The artistic stance of Arte Povera, viewing the artist as demiurge, rather than almighty creator, resonates with a reflection on chemistry and art and suggests that matter is art in its ground state, in a primeval form, whence chemical art emerges by means of energy and through a process involving the chemist’s actions and ideas. Quoting Marcellin Berthelot, a 19th century French chemist: “La chimie crée son objet” (“Chemistry creates its own object”) 3, much as a (figurative) artists paints, sculpts or enacts the work of art. However, there is a catch: art as commonly understood is the artist’s subjective expression through mastery of techniques and materials, whereas chemical art is an objective form of art, pitting the chemist’s goals and ingenuity against the constraints of matter. The chemist’s trade, therefore, seems “an interminable war”, as the Italian writer and chemist Primo Levi remarked in his 1975 collection of autobiographical and chemical short stories The Periodic Table 4.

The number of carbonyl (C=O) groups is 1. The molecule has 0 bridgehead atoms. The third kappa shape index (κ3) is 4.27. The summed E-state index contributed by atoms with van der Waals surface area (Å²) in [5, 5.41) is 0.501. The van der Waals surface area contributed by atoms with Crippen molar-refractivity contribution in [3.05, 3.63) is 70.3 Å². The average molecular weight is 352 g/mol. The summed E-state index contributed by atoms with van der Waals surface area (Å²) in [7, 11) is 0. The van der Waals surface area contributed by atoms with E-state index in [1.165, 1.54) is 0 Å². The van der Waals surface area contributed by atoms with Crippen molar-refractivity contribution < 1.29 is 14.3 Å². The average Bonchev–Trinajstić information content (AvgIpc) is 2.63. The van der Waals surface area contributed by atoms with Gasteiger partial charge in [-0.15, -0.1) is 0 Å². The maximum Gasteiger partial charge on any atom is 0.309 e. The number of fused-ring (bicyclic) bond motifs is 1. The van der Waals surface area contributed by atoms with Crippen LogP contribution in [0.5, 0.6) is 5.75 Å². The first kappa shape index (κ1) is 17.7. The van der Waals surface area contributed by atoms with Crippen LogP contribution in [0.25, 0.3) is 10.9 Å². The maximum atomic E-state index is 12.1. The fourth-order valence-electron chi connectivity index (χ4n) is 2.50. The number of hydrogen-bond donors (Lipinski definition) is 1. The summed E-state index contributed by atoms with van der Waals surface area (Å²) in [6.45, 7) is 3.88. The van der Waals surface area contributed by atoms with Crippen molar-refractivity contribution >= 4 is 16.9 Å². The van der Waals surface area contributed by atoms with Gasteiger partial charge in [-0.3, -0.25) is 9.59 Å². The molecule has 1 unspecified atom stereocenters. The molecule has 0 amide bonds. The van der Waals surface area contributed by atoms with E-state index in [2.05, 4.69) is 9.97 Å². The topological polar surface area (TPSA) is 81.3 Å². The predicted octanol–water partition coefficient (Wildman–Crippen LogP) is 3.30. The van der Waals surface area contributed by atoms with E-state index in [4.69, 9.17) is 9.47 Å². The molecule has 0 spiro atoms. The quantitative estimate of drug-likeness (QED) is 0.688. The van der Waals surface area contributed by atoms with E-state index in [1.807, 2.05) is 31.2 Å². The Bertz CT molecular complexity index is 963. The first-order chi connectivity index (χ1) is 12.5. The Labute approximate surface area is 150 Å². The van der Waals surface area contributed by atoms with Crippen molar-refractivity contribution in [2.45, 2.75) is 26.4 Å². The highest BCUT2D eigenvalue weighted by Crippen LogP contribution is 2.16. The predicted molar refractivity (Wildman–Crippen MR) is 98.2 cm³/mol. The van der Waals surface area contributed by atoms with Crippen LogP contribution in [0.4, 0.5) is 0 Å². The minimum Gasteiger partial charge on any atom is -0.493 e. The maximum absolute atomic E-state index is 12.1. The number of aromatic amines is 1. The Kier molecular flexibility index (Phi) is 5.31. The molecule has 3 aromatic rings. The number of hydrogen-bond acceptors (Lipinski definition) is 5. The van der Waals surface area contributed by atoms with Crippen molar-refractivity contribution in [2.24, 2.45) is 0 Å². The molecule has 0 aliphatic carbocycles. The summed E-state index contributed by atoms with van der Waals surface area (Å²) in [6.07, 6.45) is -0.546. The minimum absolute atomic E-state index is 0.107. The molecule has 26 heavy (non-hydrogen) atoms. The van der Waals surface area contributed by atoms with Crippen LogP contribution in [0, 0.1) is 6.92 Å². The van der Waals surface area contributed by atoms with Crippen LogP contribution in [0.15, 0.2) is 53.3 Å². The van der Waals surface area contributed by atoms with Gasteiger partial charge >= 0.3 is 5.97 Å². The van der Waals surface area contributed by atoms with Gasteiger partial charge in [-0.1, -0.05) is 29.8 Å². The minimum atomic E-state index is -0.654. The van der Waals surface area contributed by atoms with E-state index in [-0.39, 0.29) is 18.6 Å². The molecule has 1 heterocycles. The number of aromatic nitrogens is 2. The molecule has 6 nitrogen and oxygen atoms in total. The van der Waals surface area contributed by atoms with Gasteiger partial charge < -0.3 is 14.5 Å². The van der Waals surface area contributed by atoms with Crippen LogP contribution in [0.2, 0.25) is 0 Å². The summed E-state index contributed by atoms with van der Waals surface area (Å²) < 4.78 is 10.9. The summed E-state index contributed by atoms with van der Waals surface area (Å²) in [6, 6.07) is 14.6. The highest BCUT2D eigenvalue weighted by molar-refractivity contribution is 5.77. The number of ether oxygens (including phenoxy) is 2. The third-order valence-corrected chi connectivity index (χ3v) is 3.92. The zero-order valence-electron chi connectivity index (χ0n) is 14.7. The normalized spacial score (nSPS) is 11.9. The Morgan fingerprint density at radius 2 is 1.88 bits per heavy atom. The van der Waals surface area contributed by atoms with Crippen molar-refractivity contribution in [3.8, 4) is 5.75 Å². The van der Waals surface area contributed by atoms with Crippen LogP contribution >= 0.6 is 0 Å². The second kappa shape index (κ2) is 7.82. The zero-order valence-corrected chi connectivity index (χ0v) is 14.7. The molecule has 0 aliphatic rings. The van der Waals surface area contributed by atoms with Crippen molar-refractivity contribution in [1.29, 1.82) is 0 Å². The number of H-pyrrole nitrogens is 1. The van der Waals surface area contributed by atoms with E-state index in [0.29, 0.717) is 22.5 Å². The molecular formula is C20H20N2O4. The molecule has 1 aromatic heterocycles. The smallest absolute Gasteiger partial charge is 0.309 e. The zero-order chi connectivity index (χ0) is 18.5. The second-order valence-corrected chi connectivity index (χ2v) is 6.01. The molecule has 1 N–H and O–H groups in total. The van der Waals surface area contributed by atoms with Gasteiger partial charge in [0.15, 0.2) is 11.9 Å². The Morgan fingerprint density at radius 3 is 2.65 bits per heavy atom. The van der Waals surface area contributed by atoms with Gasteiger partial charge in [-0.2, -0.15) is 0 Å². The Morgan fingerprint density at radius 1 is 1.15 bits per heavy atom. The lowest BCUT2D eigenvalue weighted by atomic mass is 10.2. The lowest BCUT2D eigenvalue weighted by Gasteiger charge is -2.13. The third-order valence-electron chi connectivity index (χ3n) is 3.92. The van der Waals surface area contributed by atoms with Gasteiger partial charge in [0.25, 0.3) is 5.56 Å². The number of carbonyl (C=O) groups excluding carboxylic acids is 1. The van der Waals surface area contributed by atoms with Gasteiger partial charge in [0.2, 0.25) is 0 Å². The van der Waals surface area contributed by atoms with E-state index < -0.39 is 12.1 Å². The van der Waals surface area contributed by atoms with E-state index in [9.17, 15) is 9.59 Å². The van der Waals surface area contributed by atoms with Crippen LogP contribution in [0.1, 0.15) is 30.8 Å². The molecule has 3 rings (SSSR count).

None of those stories deals with copper, but artists keep being fascinated with this element: take Roger Hiorns’s metamorphosis of an abandoned London flat entitled Seizure (2008). The humble dwelling was turned into a magical Aladdin’s cave, all of its walls glistening with CuSO4 crystals, which was achieved by pumping in and then out a supersaturated CuSO4 solution. Thus, the anthropic element is overwhelmed by the mineral world, much as in an accelerated fossilisation. As Hiorns stated, “it is just a system which is doing what it does if you give it the right environment”, echoing Zorio’s reflections on one of his artwork: “I have done nothing more than making it, dragging it in, and making use of it”. In my view, Seizure also demonstrates that chemical art, matter primed by a demiurge, stands comparison with renowned “blue” masterpieces of world art, from the Babylonian Ishtar Gate, to Giotto’s star-studded ultramarine blue ceiling at Scrovegni Chapel, or Yves Klein’s trademark blue monochromes. Indeed, blue is the most chemical colour, not only because of the chemical synthesis of Prussian Blue or ultramarine, but also because of the complex purification of lapis lazuli developed in the Middle Ages and involving wax, linseed oil, turpentine and lye 7. Yet, like Zorio’s earthly copper, even heavenly ultramarine yields to HCl, releasing H2S that rises to the sky as the pigment is being bleached 8.